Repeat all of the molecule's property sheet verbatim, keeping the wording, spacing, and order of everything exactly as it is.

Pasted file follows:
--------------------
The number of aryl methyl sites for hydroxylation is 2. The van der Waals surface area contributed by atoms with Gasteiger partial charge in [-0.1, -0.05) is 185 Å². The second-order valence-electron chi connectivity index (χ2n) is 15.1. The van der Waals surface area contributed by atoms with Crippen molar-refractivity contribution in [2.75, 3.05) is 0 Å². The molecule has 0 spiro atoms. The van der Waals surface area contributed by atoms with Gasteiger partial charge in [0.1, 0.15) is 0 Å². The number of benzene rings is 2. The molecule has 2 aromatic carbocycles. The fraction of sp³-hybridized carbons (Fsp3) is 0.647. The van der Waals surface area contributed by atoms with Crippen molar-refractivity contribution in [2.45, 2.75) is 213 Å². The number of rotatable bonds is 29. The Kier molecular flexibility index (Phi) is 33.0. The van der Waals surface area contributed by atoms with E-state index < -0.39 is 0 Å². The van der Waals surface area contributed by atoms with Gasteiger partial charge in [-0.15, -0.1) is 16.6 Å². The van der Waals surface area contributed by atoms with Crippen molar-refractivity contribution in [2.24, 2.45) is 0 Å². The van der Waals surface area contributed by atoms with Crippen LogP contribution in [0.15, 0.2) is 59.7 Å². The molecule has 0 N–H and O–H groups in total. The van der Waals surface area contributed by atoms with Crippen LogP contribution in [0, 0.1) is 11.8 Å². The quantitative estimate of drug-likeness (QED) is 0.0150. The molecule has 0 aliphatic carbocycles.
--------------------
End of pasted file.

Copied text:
The number of aryl methyl sites for hydroxylation is 2. The van der Waals surface area contributed by atoms with Gasteiger partial charge in [-0.1, -0.05) is 185 Å². The second-order valence-electron chi connectivity index (χ2n) is 15.1. The van der Waals surface area contributed by atoms with Crippen molar-refractivity contribution in [2.75, 3.05) is 0 Å². The molecule has 0 spiro atoms. The van der Waals surface area contributed by atoms with Gasteiger partial charge in [0.1, 0.15) is 0 Å². The number of benzene rings is 2. The molecule has 2 aromatic carbocycles. The fraction of sp³-hybridized carbons (Fsp3) is 0.647. The van der Waals surface area contributed by atoms with Crippen molar-refractivity contribution in [2.45, 2.75) is 213 Å². The number of rotatable bonds is 29. The Kier molecular flexibility index (Phi) is 33.0. The van der Waals surface area contributed by atoms with E-state index < -0.39 is 0 Å². The van der Waals surface area contributed by atoms with Gasteiger partial charge in [-0.15, -0.1) is 16.6 Å². The van der Waals surface area contributed by atoms with Crippen molar-refractivity contribution in [2.24, 2.45) is 0 Å². The van der Waals surface area contributed by atoms with Crippen LogP contribution in [0.15, 0.2) is 59.7 Å². The molecule has 0 N–H and O–H groups in total. The van der Waals surface area contributed by atoms with Crippen LogP contribution in [0, 0.1) is 11.8 Å². The quantitative estimate of drug-likeness (QED) is 0.0150. The molecule has 0 aliphatic carbocycles.